Lactose Intolerance and Cow’s Milk Allergy are often confused, however they are very separate illnesses.
This is when your baby has difficulty digesting lactose, the natural sugar found in cow’s milk. It is caused by low levels (or complete lack) of the enzyme lactase, which is needed to break down and digest lactose. Intolerance reactions do not involve the immune system.
Symptoms of lactose intolerance only involve the bowels and back passage. These include excessive wind, explosive diarrhoea, itchy bottom, tummy swelling and tummy ache.
It is exceptionally rare for babies in the UK to be born with lactose intolerance. It can however occur after a tummy bug where the infection has damaged the cells that produce lactose in the upper gut. Symptoms can last for about four weeks until the gut recovers and can start to break down lactose again. If your baby has a tummy bug and is formula-fed, your doctor may advise you to try lactose-free formula milk for a short time until they get better, at which stage their normal formula can be reintroduced.
Cows Milk Allergy (CMA)
The clue is in the name! This is an allergic reaction from your baby’s immune system to the casein and whey proteins in cows milk. It is the most common childhood allergy, affecting between 2-7% of children under 1 year of age. Having a family member with eczema or asthma is a risk factor. It is also seen in fully breastfed infants who react to cows milk proteins that are passed into the breast milk from the mother’s diet.
- Your baby could have an immediate reaction (usually within 20 minutes) after drinking or eating something with a dairy ingredient. Symptoms include facial flushing, a red itchy rash, watering eyes and a stuffy nose. It’s also possible they will feel sick or have diarrhoea, and rarely, a more serious reaction called anaphylaxis.
- Delayed allergic reactions are common too. For example, your baby could have eczema, acid reflux, colic, diarrhoea or constipation; and cows milk allergy could be one possible explanation.
The good news is that your baby is likely to grow out of their milk allergy. If your baby has delayed allergic reactions to milk, they will probably outgrow it by the time they are 3 years old. If they have an immediate allergic reaction, the allergy may last into their teenage years. But by the time they are grown-up, it is unlikely they will be allergic to milk at all, as it is uncommon in adults.
If the baby is formula fed, the first-line formula choice in suspected mild – moderate cows milk allergy is an extensively hydrolysed formula (eHF). Here the milk proteins are broken down into small fragments that are not so readily recognised by your baby’s immune system and therefore are not so likely to trigger an immune response. Examples of eHF’s are Nutramigen Lipil, Pregestimil Lipil and Aptamil Pepti. Some babies can still react to the remaining protein in eHF’s and require an amino acid formula (AAF). Amino acids are the tiny building blocks of a protein and are too small to be recognised by the immune system. Examples of AAF’s are Neocate and Nutramigen AA.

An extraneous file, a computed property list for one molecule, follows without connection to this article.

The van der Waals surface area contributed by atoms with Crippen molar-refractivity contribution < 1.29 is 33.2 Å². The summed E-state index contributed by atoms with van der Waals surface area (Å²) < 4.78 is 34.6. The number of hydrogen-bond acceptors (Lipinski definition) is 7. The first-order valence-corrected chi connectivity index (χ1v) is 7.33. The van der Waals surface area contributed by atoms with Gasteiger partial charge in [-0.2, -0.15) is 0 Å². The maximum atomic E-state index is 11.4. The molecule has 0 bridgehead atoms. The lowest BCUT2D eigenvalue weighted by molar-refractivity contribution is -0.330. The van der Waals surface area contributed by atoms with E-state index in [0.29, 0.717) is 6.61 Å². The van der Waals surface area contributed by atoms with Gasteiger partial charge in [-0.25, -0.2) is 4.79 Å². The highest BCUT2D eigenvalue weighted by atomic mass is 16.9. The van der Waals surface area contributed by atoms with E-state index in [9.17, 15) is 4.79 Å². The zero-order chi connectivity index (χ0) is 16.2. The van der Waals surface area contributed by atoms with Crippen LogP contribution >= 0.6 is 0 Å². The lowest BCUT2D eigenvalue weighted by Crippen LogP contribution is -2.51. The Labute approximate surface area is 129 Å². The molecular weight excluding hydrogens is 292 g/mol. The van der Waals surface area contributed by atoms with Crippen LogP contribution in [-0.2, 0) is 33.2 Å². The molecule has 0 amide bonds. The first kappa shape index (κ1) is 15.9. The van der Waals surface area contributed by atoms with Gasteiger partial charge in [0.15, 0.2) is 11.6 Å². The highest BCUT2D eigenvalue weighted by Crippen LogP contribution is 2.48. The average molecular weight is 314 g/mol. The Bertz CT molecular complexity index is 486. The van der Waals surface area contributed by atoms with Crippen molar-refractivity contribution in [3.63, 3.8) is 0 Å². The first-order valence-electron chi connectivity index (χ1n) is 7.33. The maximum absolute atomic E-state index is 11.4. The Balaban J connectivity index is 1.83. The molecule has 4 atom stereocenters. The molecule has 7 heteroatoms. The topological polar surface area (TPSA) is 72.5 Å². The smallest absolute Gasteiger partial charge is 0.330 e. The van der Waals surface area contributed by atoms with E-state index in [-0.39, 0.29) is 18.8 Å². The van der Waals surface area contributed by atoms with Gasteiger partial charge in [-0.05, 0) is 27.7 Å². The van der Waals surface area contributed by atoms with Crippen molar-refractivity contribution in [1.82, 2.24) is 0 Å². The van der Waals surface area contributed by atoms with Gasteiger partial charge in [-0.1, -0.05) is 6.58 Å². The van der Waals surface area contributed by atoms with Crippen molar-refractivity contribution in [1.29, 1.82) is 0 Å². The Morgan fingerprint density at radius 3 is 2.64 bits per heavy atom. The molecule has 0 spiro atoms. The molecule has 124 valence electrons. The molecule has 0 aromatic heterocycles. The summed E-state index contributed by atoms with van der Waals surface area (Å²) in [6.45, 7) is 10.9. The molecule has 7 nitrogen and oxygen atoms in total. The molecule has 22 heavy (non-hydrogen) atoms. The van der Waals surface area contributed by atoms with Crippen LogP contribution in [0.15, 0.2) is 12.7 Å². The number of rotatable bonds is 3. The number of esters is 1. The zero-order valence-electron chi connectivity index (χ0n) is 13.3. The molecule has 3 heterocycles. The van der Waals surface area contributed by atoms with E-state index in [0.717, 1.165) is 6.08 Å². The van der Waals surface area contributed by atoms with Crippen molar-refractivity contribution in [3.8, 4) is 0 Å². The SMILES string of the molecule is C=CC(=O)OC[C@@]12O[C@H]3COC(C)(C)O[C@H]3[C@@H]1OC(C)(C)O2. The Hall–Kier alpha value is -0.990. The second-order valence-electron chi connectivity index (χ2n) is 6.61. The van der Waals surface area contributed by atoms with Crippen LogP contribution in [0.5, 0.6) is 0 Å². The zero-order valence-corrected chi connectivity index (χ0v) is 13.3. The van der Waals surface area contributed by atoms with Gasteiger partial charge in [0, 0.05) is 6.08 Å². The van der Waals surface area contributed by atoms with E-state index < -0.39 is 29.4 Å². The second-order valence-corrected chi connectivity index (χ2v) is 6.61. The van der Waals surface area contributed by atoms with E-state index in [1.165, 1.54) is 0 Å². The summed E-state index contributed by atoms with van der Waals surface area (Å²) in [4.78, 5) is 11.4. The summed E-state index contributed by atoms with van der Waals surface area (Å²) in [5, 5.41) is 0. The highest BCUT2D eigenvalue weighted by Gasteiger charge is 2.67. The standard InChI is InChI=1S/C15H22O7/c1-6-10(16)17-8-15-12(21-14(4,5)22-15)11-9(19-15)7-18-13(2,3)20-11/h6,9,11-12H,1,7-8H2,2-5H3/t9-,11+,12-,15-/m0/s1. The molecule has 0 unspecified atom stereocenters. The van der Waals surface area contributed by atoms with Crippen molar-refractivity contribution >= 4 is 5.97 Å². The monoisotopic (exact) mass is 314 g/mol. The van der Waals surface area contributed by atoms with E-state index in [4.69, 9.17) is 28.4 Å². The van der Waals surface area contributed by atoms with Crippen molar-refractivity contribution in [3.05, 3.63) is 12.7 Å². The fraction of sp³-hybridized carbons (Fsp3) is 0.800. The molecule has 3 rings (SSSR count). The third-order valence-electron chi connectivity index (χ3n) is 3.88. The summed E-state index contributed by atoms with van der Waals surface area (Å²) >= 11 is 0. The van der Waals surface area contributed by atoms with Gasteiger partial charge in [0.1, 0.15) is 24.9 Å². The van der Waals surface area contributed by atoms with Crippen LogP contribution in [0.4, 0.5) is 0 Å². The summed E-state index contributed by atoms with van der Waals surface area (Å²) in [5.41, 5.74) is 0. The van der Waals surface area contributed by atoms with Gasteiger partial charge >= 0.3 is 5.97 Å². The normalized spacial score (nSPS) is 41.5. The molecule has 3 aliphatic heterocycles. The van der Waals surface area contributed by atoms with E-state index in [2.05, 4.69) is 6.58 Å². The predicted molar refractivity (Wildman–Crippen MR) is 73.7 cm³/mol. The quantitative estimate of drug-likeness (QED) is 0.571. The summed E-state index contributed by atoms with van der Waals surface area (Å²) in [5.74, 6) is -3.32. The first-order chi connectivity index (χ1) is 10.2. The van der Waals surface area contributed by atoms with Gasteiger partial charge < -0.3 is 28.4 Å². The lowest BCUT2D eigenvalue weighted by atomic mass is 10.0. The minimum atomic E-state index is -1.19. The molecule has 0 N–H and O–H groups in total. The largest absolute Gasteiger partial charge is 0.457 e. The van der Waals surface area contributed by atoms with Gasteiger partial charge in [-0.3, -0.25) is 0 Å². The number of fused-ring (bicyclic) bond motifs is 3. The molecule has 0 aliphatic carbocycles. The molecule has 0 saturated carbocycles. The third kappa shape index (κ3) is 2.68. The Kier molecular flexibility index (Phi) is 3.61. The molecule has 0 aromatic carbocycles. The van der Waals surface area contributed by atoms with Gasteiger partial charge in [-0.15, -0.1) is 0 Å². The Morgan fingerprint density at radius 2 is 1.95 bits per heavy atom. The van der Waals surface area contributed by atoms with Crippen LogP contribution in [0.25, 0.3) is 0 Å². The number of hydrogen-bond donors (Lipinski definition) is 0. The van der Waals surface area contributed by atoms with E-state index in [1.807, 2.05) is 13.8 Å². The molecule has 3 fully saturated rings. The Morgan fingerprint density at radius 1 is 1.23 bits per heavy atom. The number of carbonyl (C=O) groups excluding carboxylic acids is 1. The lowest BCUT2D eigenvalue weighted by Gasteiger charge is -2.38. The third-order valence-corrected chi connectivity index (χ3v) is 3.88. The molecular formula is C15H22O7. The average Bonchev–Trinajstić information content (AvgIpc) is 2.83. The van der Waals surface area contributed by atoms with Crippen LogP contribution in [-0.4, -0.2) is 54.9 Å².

Infant formulas based on soya milk are not suitable under the age of 6 months. They can be used after 6 months of age but there are concerns regarding oestrogen-like properties that could have links with male infertility. Therefore only start soya formulas on the recommendation of your doctor or dietician. Other mammalian milks (goats’ / sheep etc) are not suitable in children with CMA as there is often cross-reactivity between milks, putting them at high risk of allergic reactions to these mammalian milks too.
If the baby is breast-fed, then the mother should eliminate cows milk from her diet completely and take daily supplements of calcium and vitamin D.
In most cases of cows milk allergy, symptoms will resolve within 6 weeks of starting the above formulas or the mother starting a dairy-free diet.
CMA can be managed in primary care and our GPs at ROC Private Clinic are very happy to help you to manage your baby’s symptoms. We can make a referral to our in-house dietician to help you navigate your way around a dairy-free diet for you or your baby!